Boss Pays Workers Out of Pocket After Factory Fire

An organic pizza company is rebounding after a fire leveled their local factory to ashes.

The company, Rustic Crust and American Flatbread, decided to keep their workers on the payroll until a temporary facility could be built.

The job loss could have had a devastating impact on the local economy. The company is the second largest employer in the area, employing over a 100 workers at their factory location.

The four-alarm fire was one of the worst the New Hampshire town had seen. Fire crews from 18 surrounding cities fought the blaze, depleting most of the town's water supply. Worker Paul Cote says he watched the factory burn to the ground, describing it as "an inferno" and unlike anything he'd ever seen.

"I was warm, fifty feet away," Cote explains. "I was hot. I mean it was horrible, it was devastating."

The factory was reduced to ash and could have left its 100 workers jobless, but CEO Brad Sterl was determined to keep the company alive despite the tragedy. The executive paid all his workers out of pocket, he even offered training and other benefits during the lag time.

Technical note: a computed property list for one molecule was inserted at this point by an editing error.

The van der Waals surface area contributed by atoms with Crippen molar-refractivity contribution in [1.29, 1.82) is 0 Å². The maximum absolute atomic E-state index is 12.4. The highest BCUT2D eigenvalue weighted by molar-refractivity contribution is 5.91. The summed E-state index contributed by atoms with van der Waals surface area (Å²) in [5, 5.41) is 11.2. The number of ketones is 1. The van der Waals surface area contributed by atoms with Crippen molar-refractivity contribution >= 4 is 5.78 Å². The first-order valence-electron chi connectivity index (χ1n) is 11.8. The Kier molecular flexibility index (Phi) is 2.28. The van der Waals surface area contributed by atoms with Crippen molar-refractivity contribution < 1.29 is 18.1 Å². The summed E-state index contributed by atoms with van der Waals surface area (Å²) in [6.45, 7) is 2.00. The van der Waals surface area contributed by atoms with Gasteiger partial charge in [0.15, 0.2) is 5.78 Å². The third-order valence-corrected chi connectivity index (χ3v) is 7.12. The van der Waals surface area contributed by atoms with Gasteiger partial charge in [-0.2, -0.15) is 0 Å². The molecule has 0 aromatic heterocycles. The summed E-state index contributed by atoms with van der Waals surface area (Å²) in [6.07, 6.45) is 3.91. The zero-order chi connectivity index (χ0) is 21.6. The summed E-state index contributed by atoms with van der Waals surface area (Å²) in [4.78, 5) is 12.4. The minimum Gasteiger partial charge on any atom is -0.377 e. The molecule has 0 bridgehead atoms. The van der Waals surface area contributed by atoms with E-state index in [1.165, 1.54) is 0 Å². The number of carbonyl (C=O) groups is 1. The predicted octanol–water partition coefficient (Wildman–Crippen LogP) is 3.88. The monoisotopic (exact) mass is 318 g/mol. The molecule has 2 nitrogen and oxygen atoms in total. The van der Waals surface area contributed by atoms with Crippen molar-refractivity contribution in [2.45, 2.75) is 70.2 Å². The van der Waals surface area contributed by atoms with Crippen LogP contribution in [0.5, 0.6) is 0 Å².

"You know, paying one hundred thousand dollars a week in payroll sounds like a lot of money," Sterl says. In the scheme of losing those people or having those people be distressed in the process and not be ready when you're ready for them, you can't think of what that cost is."

New Hampshire Gov. Maggie Hassan (D) attending the groundbreaking and said that business friendly economic conditions in the state helped the organize pizza company bounce back.

"We really value entrepreneurs and we are a can-do state. I like to say we are an all hands on deck state," Hassan said. "When something happens like this, we really roll up our sleeves and come together."

Rustic Crust broke ground on their new factory and hopes to be fully operational by the fall. And as for the workers, they say they are thankful the fire didn't take everything from them.

"Staying in work was everything to my family, to everyone in town," Cote says. "It was great that we could."